Pickled Red Onions

Got red onions? We can pickle that! This recipe for pickled onions uses a blend of red wine vinegar, apple cider vinegar, mustard seed and more to create a sweet, crunchy condiment reminiscent of bread and butter pickles.

a glass jar filled with pickled onions sits on a stainless steel counter, some onions are lifted out with a fork

Taste and Texture

At first bite, you taste the acidic sweetness of the red wine and apple cider vinegars. The onions retain their crisp, and a little more flavor releases from the onions with each crunch. The ground cloves, allspice, mustard seed and red pepper flakes add a warm subtle spice, which lingers and builds on the tongue.


This recipe uses two vinegars: red wine vinegar and apple cider vinegar. Both have a sweet, tangy, acidic flavor profile. Red wine vinegar has a robust, fruity flavor with a subtle hint of red wine. Apple cider vinegar is milder, with sweet, tangy and fruity apple undertones. Both are commonly used in pickling.

This recipe doesn’t contain any water – this is intentional. Red wine vinegar and apple cider vinegar are sweeter and have less of a bite than distilled white vinegar. Since this recipe uses a combination of the two, I don’t dilute the pickling brine, which enhances the flavor and ensures these onions can still be considered a quick pickle recipe.

I also intentionally omit salt from this recipe; these onions are sweet and spicy: no salt needed. And because these are refrigerator pickled onions, and meant to be consumed quickly, stored up to 3 weeks, canning salt isn’t necessary.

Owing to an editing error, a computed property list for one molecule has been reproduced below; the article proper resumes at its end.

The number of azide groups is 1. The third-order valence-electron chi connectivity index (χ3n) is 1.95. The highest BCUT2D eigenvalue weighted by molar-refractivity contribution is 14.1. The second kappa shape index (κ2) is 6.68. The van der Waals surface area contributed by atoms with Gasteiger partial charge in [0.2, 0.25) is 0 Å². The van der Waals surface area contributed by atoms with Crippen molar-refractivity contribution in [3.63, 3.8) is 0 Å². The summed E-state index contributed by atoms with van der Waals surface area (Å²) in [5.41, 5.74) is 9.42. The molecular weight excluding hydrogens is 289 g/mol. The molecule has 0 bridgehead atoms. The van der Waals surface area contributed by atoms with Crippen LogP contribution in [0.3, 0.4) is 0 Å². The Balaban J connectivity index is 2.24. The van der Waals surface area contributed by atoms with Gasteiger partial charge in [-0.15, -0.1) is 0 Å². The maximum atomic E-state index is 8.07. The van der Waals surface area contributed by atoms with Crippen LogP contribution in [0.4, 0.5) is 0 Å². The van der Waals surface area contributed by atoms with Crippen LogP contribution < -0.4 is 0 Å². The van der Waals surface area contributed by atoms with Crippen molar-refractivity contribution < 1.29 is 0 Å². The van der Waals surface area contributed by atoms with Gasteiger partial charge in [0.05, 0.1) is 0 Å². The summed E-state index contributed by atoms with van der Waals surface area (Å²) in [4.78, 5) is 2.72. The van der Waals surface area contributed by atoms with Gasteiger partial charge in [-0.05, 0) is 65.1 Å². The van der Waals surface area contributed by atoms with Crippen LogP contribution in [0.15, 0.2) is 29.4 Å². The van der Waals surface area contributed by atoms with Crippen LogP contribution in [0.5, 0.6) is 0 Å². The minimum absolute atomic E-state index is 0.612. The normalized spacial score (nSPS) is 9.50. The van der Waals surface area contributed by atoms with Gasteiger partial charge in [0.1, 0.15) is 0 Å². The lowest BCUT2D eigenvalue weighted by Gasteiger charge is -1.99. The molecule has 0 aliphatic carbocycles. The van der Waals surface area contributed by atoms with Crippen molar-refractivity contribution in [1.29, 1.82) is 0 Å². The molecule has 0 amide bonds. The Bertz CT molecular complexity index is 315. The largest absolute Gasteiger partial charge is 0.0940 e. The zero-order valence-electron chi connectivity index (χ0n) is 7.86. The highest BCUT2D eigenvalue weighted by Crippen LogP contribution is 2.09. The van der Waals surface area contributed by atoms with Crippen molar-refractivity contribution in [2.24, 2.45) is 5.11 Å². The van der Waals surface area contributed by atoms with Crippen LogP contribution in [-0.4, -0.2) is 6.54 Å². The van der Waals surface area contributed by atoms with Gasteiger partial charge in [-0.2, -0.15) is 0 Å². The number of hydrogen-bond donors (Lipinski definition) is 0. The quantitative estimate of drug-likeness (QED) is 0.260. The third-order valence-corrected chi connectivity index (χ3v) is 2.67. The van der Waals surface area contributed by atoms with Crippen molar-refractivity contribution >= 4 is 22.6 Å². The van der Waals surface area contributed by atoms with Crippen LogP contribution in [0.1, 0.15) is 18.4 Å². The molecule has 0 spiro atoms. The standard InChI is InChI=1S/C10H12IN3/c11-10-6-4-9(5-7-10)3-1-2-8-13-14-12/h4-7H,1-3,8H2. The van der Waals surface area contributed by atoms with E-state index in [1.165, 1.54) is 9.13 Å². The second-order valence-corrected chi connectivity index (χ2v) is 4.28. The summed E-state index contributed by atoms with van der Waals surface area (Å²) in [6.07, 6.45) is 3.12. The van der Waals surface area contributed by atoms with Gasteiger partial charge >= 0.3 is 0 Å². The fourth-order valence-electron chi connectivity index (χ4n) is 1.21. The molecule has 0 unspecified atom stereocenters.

The pickling spices I use in this recipe are mustard seed, red pepper flakes, allspice, ground cloves and ground turmeric.

Mustard seeds are commonly used in pickled onion recipes and add a spicy kick of flavor in addition to having preservative properties that help the onions retain their crunchiness. Red pepper flakes add some extra heat.

Allspice combines elements similar to cinnamon, nutmeg and cloves to add a warm depth to the pickling brine. I add some ground cloves to bring out more of that warmth.

In pickling recipes, turmeric is used mainly for its yellow color, but it also has a mild earthy flavor and antimicrobial properties that help with preservation (with the main preservative in this recipe being vinegar, of course).

red onions and brine in a mason jar on a stainless steel counter

Making pickled onions

Thin slices

The fresher the onions, the crisper your pickled onions will be. Opt for firm onions with smooth outer layers.

When cutting the onion, aim for a thin slice – around 1/8″. You can do this with either a sharp chef’s knife or mandoline. Thinner slices allows the brine to penetrate the onion faster.

Boil the brine

Boiling the brine serves a few purposes in this recipe.

Boiling helps to dissolve the sugar – this ensures that it is evenly distributed throughout the liquid, allowing for more consistent flavoring of the pickled onions.

This recipe includes spices and aromatics such as mustard seeds, red pepper flakes, allspice, cloves and turmeric. Boiling the brine and then adding these ingredients helps to extract their flavors more effectively, thereby enriching the overall taste of the pickling liquid.

Hot brine can penetrate the onions more effectively than cold brine. This can be beneficial in softening and allowing the brine to infuse them more deeply and quickly.

Vent the room

The vinegars smell really strong as they boil. Use a fan, open some windows, or use your stovetop vent to help air out the room.